The Miser at the Garrick Theatre
Director and co-adaptor Sean Foley brings Molière’s comic genius closer to a modern audience by embracing the true spirit of the French playwright’s work. Honouring the concept that spectators be fully involved, the cast features actors with a stand-up comedy background who can instantly establish a rapport with the audience. The 350-year-old text is dextrously merged with a fresh wave of comedy, making the show completely relevant. Upon seeing this interpretation, one feels that the play has not aged in the least. That is in great part thanks to the skill of Foley and Phil Porter, whose work shows a true understanding of Molière, his language and his time, as well as a keen awareness of a modern audience’s needs when it comes to comedy.
The story revolves around Harpagon (Griff Rhys Jones), an avaricious, selfish man trying to get through life in as frugal a manner as possible. The tragicomic love for money that Harpagon nurtures makes him an insupportable father to his love-tormented and superficial son and daughter (played by Ryan Gage and Katy Wix) and a cruel master to his servant-advisor Valère (Mathew Horne) and all-round footman Maître Jacques (Lee Mack). The energy created by the cast is magnificent, and the characters’ interactions with the audience flow naturally with the scripted parts.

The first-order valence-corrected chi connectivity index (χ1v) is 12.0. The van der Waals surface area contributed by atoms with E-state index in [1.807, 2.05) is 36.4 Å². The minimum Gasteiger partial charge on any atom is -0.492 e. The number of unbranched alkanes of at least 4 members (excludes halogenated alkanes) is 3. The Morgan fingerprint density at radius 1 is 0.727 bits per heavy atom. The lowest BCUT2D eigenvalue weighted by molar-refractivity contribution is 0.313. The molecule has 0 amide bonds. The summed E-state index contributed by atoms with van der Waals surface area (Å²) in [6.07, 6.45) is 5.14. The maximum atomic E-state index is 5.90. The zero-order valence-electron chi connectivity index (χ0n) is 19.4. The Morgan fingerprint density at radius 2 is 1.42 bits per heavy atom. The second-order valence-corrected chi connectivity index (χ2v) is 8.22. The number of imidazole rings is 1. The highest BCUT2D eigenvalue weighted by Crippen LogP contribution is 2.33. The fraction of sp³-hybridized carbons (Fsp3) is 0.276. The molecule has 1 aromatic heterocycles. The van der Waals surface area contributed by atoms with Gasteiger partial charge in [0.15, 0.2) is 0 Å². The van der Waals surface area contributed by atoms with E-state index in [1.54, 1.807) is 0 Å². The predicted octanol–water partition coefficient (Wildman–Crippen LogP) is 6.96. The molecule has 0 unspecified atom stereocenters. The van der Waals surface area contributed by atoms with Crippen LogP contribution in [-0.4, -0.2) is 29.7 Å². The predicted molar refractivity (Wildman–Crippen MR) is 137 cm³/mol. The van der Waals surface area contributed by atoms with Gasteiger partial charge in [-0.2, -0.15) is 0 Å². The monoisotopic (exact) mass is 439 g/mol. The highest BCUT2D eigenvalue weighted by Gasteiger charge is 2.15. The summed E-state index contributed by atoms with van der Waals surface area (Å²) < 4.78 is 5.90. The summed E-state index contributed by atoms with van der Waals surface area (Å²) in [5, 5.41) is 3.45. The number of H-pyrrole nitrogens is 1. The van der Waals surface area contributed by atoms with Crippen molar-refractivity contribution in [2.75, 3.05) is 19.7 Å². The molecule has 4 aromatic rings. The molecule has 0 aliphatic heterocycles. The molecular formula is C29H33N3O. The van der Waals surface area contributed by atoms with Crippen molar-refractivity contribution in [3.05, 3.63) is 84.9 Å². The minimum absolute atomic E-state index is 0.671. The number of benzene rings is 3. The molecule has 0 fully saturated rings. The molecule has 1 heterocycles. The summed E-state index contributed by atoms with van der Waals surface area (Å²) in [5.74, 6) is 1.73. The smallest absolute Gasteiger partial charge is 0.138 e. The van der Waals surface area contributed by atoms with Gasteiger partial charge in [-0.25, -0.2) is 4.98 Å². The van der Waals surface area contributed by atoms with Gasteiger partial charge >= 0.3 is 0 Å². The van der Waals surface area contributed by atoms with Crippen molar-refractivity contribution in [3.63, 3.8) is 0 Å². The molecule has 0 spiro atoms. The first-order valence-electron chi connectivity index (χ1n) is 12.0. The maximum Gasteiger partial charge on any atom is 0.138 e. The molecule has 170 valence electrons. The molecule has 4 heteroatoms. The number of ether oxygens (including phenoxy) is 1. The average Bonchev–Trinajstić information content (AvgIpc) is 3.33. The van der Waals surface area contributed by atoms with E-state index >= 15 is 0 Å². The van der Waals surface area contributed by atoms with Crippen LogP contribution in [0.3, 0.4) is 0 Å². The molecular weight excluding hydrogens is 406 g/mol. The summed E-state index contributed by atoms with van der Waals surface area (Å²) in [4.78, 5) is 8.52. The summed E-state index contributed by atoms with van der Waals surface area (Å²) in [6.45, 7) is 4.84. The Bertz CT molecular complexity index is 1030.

The characters are all borrowed from the Commedia dell’Arte and thus represent universal traits and dilemmas that are immediately recognisable. Many adaptations treat Molière with such reverence and faithfulness to the text that, ironically, they fail to transmit the brilliance of his work, which is best expressed in the details and cultural references. Foley and Porter are unafraid of taking the text apart and remodelling it so that it combines the core of the original with present-day allusions. And since some additions were devised during rehearsals, the unique contribution of each actor is also expressed through fresh interventions and even some improvisation.
The result is a delightful feast of non-stop laughter. The two-and-a-half hour running time is not felt at all as every moment has something to offer. If it is not Molière’s infallible humour it is his intellectually stimulating underlying messages, if not the hilarious additions of the company, it is the physical work, flamboyant costumes and clockwork-like tricks and gags that keep up the playfulness and flesh out the satire. In short, this production has hit upon the perfect formula to represent Molière, making it satisfying on every level.
Photos: Helen Maybanks
The Miser is at the Garrick Theatre from 1st March until 3rd June 2017. Book your tickets here.
Watch the trailer for The Miser here:
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